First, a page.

THE HIGHER BUDDHISM
Philosphical Buddhism requires some brief consideration in this place, - for two reasons. The first is that misapprehension or ignorance of the subject has rendered possible the charge of atheism against the intellectual classes of Japan. The second reason is that some persons imagine the Japanese common people - that is to say, the greater part of the nation - believers in the doctrine of Nirvana as extinction (though, as a matter of fact, even the meaning of the word is unknown to the masses), and quite resigned to vanish from the face of the earth, because of that incapacity for struggle which the doctrine is supposed to create. A little serious thinking ought to convince any intelligent man that no such creed could ever have been the religion of either a savage or a civilized people. But myriads of Western minds are ready at all times to accept statements of impossibility without taking the trouble to think about them; and if I can show some of my readers how far beyond popular comprehension the doctrines of the higher Buddhism really are, something will have been accomplished for the cause of truth and common-sense. And besides the reasons already given for dwelling upon the subject, there is this third and special reason, - that it is one of extraordinary interest to the student of modern philosophy.
Before going further, I must remind you that the metaphysics of Buddhism can be studied anywhere else quite as well as in Japan, since the more important sutras have been translated into various European languages, and most of the untranslated texts edited and published. The texts of Japanese Buddhism are Chinese; and only Chinese scholars are competent to throw light upon the minor special phases of the subject. Even to read the Chinese Buddhist canon of 7000 volumes is commonly regarded as an impossible feat, - though it has certainly been accomplished in Japan. Then there are the commentaries, the varied interpretations of different sects, the multiplications of later doctrine, to heap confusion upon confusion. The complexities of Japanese Buddhism are incalculable; and those who try to unravel them soon become, as a general rule, hopelessly lost in the maze of detail. All this has nothing to do with my present purpose, I shall have very little to say about Japanese Buddhism as distinguished from other Buddhism, and nothing at all to say about sect-differences. I shall keep to general facts as regards the higher doctrine, - selecting from among such facts only those most suitable for the illustration of that doctrine. And I shall not take up the subject of Nirvana, in spite of its great importance, - having treated it as fully as I was able in my _Gleanings in Buddha-Fields_, - but confine myself to the topic of certain analogies between the conclusions of Buddhist metaphysics and the conclusions of contemporary Western thought.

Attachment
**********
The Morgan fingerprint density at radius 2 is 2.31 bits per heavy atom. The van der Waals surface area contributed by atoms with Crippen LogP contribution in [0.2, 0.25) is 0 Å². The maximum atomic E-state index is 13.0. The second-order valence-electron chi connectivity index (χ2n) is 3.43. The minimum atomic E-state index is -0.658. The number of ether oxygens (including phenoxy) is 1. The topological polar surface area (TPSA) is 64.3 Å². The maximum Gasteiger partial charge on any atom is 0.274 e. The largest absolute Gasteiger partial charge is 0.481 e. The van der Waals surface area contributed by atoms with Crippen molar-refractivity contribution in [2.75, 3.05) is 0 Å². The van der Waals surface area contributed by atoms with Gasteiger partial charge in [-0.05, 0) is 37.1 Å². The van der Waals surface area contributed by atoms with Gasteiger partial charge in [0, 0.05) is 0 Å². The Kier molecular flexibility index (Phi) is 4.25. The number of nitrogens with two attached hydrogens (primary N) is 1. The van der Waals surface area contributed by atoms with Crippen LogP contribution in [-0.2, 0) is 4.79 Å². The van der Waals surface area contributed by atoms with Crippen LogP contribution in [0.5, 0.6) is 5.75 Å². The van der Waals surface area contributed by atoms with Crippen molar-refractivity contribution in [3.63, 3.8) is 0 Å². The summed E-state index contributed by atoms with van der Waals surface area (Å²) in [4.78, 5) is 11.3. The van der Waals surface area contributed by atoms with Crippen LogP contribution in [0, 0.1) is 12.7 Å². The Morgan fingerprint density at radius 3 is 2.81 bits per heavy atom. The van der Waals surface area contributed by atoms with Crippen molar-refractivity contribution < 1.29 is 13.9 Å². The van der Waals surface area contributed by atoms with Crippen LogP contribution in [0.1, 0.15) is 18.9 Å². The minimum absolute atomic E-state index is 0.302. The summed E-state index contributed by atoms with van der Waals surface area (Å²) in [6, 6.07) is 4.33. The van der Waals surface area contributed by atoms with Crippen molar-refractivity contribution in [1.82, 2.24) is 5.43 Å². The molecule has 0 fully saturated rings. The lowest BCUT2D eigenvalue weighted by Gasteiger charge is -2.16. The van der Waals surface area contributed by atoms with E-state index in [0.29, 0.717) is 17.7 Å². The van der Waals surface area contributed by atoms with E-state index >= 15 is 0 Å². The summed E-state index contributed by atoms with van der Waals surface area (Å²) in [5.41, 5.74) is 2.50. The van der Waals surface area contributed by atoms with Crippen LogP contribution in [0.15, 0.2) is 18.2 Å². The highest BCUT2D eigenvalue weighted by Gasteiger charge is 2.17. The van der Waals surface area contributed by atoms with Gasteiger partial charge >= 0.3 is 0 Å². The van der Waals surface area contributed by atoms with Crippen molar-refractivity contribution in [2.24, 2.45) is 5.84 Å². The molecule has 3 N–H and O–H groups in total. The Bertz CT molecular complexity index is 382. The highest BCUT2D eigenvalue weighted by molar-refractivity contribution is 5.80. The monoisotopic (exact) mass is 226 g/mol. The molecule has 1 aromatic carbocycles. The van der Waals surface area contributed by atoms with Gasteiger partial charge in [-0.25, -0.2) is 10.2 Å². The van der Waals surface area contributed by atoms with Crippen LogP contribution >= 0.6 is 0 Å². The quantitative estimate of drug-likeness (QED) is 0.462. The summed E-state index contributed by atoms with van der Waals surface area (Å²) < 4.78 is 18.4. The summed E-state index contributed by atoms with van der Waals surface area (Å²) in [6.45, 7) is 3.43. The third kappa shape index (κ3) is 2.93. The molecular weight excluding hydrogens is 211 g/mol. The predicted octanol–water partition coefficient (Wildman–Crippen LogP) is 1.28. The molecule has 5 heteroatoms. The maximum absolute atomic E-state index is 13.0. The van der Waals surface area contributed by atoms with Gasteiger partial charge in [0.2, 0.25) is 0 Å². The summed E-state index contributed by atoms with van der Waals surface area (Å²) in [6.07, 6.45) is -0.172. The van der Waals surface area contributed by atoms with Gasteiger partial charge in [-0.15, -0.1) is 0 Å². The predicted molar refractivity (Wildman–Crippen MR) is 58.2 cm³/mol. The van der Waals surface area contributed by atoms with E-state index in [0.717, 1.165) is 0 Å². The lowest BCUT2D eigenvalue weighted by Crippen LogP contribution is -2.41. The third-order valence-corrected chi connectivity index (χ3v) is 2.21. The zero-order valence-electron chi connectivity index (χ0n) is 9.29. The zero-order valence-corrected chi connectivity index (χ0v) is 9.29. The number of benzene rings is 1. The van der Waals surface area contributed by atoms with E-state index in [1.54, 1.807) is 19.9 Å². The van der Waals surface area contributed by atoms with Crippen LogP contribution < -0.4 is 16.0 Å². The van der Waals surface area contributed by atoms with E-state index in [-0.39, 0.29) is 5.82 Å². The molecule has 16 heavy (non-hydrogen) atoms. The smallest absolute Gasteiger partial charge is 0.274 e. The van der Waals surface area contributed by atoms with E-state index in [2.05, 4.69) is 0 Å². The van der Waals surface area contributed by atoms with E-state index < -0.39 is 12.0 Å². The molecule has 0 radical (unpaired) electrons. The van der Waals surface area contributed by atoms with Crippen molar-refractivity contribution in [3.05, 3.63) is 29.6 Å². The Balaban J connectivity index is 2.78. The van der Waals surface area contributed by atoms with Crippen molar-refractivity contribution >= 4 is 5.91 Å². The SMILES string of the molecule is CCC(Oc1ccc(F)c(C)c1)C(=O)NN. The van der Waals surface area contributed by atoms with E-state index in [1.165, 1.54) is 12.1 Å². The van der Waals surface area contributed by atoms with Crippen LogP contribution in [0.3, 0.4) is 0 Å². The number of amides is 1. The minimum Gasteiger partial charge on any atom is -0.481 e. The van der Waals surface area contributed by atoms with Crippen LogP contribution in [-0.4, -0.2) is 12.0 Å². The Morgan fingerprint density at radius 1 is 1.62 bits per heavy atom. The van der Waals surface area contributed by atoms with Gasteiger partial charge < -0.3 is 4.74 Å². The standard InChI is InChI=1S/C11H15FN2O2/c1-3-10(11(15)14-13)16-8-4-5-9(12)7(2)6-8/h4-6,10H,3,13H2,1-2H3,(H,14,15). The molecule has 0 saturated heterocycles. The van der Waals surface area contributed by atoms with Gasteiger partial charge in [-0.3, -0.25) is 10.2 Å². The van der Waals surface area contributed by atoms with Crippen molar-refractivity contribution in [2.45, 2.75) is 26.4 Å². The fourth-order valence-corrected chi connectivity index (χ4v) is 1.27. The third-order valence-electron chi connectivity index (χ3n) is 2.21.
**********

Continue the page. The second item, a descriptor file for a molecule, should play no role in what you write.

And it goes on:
In the best single volume yet produced in English on the subject of Buddhism,* the late Mr. Henry Clarke Warren observed: "A large part of the pleasure that I have experienced in the study of Buddhism has arisen from what I may call the strangeness of the intellectual landscape. [*Buddhism in Translations, by Henry Clarke Warren (Cambridge, Massachusetts, 1896). Published by Harvard University.] All the ideas, the modes of argument, even the postulates assumed and not argued about, have always seemed so strange, so different from anything to which I have been accustomed, that I felt all the time as though walking in Fairyland. Much of the charm that the Oriental thoughts and ideas have for me appears to be because they so seldom fit into Western categories." ... The serious attraction of Buddhist philosophy could not be better suggested: it is indeed "the strangeness of the intellectual landscape," as of a world inside-out and upside-down, that has chiefly interested Western thinkers heretofore. Yet after all, there is a class of Buddhist concepts which can be fitted, or very nearly fitted, into Western categories. The higher Buddhism is a kind of Monism; and it includes doctrines that accord, in the most surprising manner, with the scientific theories of the German and the English monists. To my thinking, the most curious part of the subject, and its main interest, is represented just by these accordances, - particularly in view of the fact that the Buddhist conclusions have been reached through mental processes unknown to Western thinking, and unaided by any knowledge of science.... I venture to call myself a student of Herbert Spencer; and it was because of my acquaintance with the Synthetic Philosophy that I came to find in Buddhist philosophy a more than romantic interest. For Buddhism is also a theory of evolution, though the great central idea of our scientific evolution (the law of progress from homogeneity to heterogeneity) is not correspondingly implied by Buddhist doctrine as regards the life of this world. The course of evolution as we conceive it, according to Professor Huxley, "must describe a trajectory like that of a ball fired from a mortar; and the sinking half of that course is as much a part of the general process of evolution as the rising." The highest point of the trajectory would represent what Mr. Spencer calls Equilibration, - the supreme point of development preceding the period of decline; but, in Buddhist evolution, this supreme point vanishes into Nirvana. I can best illustrate the Buddhist position by asking you to imagine the trajectory line upside-down, - a course descending out of the infinite, touching ground, and ascending again to mystery.... Nevertheless, some Buddhist ideas do offer the most startling analogy with the evolutional ideas of our own time; and even those Buddhist concepts most remote from Western thought can be best interpreted by the help of illustrations and of language borrowed from modern science.